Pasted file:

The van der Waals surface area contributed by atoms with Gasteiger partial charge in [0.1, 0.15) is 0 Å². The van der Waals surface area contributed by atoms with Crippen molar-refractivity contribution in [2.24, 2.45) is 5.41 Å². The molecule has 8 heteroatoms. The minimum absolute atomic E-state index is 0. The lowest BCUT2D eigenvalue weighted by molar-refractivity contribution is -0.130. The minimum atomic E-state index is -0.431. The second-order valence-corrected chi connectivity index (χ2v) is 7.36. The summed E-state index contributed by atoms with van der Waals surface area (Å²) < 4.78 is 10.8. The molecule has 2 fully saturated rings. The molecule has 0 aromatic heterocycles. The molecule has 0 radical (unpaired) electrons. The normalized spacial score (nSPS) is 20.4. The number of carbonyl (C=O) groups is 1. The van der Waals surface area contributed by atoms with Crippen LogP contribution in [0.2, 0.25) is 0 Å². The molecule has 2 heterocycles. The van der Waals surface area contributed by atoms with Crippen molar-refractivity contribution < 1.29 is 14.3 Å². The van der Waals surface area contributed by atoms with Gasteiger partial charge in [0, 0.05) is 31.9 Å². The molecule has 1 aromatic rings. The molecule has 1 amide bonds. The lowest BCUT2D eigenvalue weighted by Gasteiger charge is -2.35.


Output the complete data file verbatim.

The van der Waals surface area contributed by atoms with Gasteiger partial charge in [0.1, 0.15) is 0 Å². The van der Waals surface area contributed by atoms with Crippen molar-refractivity contribution in [2.24, 2.45) is 5.41 Å². The molecule has 8 heteroatoms. The minimum absolute atomic E-state index is 0. The lowest BCUT2D eigenvalue weighted by molar-refractivity contribution is -0.130. The minimum atomic E-state index is -0.431. The second-order valence-corrected chi connectivity index (χ2v) is 7.36. The summed E-state index contributed by atoms with van der Waals surface area (Å²) < 4.78 is 10.8. The molecule has 2 fully saturated rings. The molecule has 0 aromatic heterocycles. The molecule has 0 radical (unpaired) electrons. The normalized spacial score (nSPS) is 20.4. The number of carbonyl (C=O) groups is 1. The van der Waals surface area contributed by atoms with Crippen LogP contribution in [0.2, 0.25) is 0 Å². The molecule has 2 heterocycles. The van der Waals surface area contributed by atoms with Crippen molar-refractivity contribution < 1.29 is 14.3 Å². The van der Waals surface area contributed by atoms with Gasteiger partial charge in [0, 0.05) is 31.9 Å². The molecule has 1 aromatic rings. The molecule has 1 amide bonds. The lowest BCUT2D eigenvalue weighted by Gasteiger charge is -2.35.